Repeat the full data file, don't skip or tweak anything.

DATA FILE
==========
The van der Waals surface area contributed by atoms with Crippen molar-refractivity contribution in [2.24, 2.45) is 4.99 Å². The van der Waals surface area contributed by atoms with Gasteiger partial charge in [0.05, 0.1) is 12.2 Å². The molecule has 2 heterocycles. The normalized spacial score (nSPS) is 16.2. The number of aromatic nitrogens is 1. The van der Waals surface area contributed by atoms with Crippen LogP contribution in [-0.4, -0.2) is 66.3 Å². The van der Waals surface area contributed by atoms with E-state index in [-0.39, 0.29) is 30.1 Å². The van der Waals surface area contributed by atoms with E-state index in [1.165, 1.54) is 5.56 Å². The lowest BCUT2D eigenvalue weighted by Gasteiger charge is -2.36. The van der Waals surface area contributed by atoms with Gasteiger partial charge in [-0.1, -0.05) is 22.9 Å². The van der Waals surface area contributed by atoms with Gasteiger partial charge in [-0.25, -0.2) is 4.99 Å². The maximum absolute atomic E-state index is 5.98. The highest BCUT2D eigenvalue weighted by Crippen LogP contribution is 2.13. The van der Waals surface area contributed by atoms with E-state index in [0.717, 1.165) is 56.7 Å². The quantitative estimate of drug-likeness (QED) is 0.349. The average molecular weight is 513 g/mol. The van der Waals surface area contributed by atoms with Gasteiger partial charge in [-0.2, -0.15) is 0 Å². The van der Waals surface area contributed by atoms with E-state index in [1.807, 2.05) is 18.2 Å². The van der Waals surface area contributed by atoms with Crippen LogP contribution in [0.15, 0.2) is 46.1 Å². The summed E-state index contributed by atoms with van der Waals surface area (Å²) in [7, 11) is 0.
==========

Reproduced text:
The van der Waals surface area contributed by atoms with Crippen molar-refractivity contribution in [2.24, 2.45) is 4.99 Å². The van der Waals surface area contributed by atoms with Gasteiger partial charge in [0.05, 0.1) is 12.2 Å². The molecule has 2 heterocycles. The normalized spacial score (nSPS) is 16.2. The number of aromatic nitrogens is 1. The van der Waals surface area contributed by atoms with Crippen LogP contribution in [-0.4, -0.2) is 66.3 Å². The van der Waals surface area contributed by atoms with E-state index in [-0.39, 0.29) is 30.1 Å². The van der Waals surface area contributed by atoms with E-state index in [1.165, 1.54) is 5.56 Å². The lowest BCUT2D eigenvalue weighted by Gasteiger charge is -2.36. The van der Waals surface area contributed by atoms with Gasteiger partial charge in [-0.1, -0.05) is 22.9 Å². The van der Waals surface area contributed by atoms with Gasteiger partial charge in [-0.25, -0.2) is 4.99 Å². The maximum absolute atomic E-state index is 5.98. The highest BCUT2D eigenvalue weighted by Crippen LogP contribution is 2.13. The van der Waals surface area contributed by atoms with E-state index in [0.717, 1.165) is 56.7 Å². The quantitative estimate of drug-likeness (QED) is 0.349. The average molecular weight is 513 g/mol. The van der Waals surface area contributed by atoms with Gasteiger partial charge in [-0.2, -0.15) is 0 Å². The van der Waals surface area contributed by atoms with E-state index in [1.807, 2.05) is 18.2 Å². The van der Waals surface area contributed by atoms with Crippen LogP contribution in [0.15, 0.2) is 46.1 Å². The summed E-state index contributed by atoms with van der Waals surface area (Å²) in [7, 11) is 0.